Earlier this week, Republican state Auditor Dave Yost called on Supreme Court Justice Bill O’Neill to step down. The criticism came from comments O’Neill made when he announced his intention to run for governor in 2018. O’Neill says he won’t give up his seat on the state’s highest court while running for the state’s top elected office.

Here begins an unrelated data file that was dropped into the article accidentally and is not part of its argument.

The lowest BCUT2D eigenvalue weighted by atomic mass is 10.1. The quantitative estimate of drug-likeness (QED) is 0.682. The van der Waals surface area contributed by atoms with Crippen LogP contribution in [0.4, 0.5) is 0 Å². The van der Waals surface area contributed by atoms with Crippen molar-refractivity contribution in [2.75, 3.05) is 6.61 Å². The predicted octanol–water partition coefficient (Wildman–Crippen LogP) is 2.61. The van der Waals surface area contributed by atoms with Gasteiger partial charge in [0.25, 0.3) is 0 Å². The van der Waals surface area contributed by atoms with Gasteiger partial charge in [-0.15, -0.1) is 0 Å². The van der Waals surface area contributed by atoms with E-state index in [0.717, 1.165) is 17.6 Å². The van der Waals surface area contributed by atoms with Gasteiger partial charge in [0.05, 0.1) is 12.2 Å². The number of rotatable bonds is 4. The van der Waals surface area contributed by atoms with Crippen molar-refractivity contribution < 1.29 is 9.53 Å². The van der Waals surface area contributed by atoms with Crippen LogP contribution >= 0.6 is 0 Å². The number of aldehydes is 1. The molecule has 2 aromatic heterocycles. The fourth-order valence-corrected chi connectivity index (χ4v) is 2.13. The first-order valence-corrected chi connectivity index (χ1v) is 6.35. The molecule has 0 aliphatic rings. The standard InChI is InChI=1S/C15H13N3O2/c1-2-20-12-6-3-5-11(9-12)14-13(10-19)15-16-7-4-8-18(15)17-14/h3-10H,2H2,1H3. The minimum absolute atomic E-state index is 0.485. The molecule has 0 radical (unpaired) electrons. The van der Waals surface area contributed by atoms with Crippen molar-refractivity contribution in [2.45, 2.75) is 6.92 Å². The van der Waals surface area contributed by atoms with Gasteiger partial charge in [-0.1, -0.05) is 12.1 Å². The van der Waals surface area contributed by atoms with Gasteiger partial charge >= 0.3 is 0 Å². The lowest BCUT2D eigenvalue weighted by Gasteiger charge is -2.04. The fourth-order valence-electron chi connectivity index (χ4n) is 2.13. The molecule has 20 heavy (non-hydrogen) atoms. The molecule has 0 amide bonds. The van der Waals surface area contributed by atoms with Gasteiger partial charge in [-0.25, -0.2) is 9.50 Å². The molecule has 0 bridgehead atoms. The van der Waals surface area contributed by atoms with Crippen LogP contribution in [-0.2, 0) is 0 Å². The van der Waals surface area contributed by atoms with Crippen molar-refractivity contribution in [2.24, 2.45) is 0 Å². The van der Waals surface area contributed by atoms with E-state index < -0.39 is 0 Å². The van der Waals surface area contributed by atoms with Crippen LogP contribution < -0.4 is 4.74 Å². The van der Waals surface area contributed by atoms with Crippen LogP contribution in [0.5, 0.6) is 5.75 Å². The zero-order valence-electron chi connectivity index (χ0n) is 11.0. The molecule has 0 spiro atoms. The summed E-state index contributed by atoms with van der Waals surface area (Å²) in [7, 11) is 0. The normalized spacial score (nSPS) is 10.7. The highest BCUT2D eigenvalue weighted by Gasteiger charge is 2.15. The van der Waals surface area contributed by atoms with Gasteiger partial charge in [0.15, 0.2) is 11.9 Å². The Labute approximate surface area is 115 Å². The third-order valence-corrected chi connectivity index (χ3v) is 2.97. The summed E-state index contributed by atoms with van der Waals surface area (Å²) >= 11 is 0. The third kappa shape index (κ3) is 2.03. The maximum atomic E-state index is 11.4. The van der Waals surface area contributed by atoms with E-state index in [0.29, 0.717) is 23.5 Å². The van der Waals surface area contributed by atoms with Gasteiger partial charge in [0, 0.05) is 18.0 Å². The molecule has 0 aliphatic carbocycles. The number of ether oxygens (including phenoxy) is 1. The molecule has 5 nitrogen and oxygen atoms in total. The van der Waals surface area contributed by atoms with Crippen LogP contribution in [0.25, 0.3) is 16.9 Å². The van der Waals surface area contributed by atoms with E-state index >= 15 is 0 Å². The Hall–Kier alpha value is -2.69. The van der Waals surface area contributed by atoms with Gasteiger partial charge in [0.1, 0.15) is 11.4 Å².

In a written letter to the Clerk of the Supreme Court of Ohio, O’Neill said he will recuse himself from future cases until February 7th. That’s the date by which he must formally file if he intends to run for governor and step down from the bench. O’Neill says he wants to avoid any appearance of impropriety. But he says he will vote and participate in the nearly 100 cases that have been submitted and not yet released. And he says if he decides not to run for governor, after all, he will resume participating in all cases until his elected term ends in January 2019. O’Neill, the only Democrat on the court, cannot run for re-election because of age limits for that position. He also says he won’t run if Consumer Protection Bureau Chief Richard Cordray joins the race. There are already four Democrats in the primary for governor in May, but O’Neill says he doesn’t think any of them have enough name recognition to beat the eventual Republican nominee.